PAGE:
There are rumblings in the Capitol about a proposal Walker is going to make tomorrow with regards to state employee unions. Although Walker has threatened to completely decertify the unions that represent tens of thousands of state and county workers, there are also rumors that the threat is a negotiating tool to get the other side to accept a more modest proposal, such as eliminating the unions rights to bargain over health care benefits and pensions.
For Republicans to completely ban state unions would be a radical break from 50 years of precedent governing labor relations between the state and its workers. That the move is even being discussed symbolizes the significant ideological shift the GOP has taken in recent years, as well as the unprecedented monopoly on power the right wing of the party now holds in state government. During the 90's, when the GOP last had complete control of the Capitol and the governor's mansion, the party had many more moderate members. In fact, Gov. Tommy Thompson won AFSCME's endorsement in 1994, and it was former Republican Assembly Speaker David Prosser who got collective bargaining rights for public defenders passed.
If Walker's concerns are truly budgetary, he could do a lot without pushing for complete abolition of public sector unions. He has the support, both from the legislature and the public, to pare back state employee benefits. It represents a pittance in the context of the budget (employee salaries make up 8 percent of total state spending, and benefits represent much less than that), but if he wants to do it, he can do so easily.
That's why it's important to understand that the motivation to push for aboliiton is primarily political, and bears little relation to fiscal concerns. Public sector unions are a powerful Democratic interest group, and their funding comes from member dues. There is nothing that would give Republicans more pleasure than to cut one of their largest political opponents off from its funding source, and there is no better time to make that move than amidst hysteria about impending fiscal crisis.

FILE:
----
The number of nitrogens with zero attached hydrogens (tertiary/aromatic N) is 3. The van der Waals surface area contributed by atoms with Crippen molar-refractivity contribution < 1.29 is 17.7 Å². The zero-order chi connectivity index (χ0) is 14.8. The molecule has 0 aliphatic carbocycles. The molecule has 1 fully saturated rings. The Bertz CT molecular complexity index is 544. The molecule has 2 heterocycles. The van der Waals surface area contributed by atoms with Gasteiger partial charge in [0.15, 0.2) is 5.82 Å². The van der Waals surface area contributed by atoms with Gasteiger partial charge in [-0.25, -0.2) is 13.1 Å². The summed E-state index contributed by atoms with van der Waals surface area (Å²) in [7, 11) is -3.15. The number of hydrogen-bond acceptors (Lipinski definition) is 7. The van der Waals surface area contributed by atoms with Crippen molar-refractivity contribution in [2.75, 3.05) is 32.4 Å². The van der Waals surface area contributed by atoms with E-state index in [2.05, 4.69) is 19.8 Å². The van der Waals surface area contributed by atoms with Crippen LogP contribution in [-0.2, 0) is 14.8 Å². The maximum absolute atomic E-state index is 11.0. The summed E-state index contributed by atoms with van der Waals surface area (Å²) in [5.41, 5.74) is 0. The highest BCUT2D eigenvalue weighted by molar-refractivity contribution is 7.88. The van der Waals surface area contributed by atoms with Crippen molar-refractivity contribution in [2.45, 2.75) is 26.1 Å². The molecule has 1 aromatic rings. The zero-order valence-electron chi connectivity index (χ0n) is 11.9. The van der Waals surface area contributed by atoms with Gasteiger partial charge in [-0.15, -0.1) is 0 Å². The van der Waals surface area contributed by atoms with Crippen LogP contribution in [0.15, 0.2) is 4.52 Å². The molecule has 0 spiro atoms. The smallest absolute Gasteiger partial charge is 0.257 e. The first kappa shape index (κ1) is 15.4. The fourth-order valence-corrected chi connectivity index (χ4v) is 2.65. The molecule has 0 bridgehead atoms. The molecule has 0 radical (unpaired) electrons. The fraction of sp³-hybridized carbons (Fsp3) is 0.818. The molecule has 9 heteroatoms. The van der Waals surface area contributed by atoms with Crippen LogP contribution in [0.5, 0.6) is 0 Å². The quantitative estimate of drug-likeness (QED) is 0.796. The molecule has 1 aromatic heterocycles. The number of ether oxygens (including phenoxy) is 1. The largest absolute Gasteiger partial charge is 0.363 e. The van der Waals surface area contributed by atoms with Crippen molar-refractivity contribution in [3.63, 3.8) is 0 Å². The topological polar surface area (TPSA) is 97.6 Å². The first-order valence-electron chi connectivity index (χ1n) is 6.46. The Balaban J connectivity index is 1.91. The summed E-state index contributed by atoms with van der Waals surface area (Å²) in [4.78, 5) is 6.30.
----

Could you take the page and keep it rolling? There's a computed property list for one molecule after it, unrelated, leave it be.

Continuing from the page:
Another political move Republicans have been considering is changing the law to require unions to re-certify every year. This might sound more reasonable to the public and it would accomplish almost the same political objective as outlawing the unions, because, unless I misunderstand labor law, it would force unions to spend their time signing up members. Again, take the unions off the campaign trail. That's the main goal.
What's going to happen if Walker pulls out the big guns? Something radical. As the newest proposal from WEAC demonstrates, the unions are willing to negotiate to a certain extent to fight for their survival. However, the backlash against a direct assault on their existence will be brutal. We could see work stoppages. But I don't think Walker is going to budge.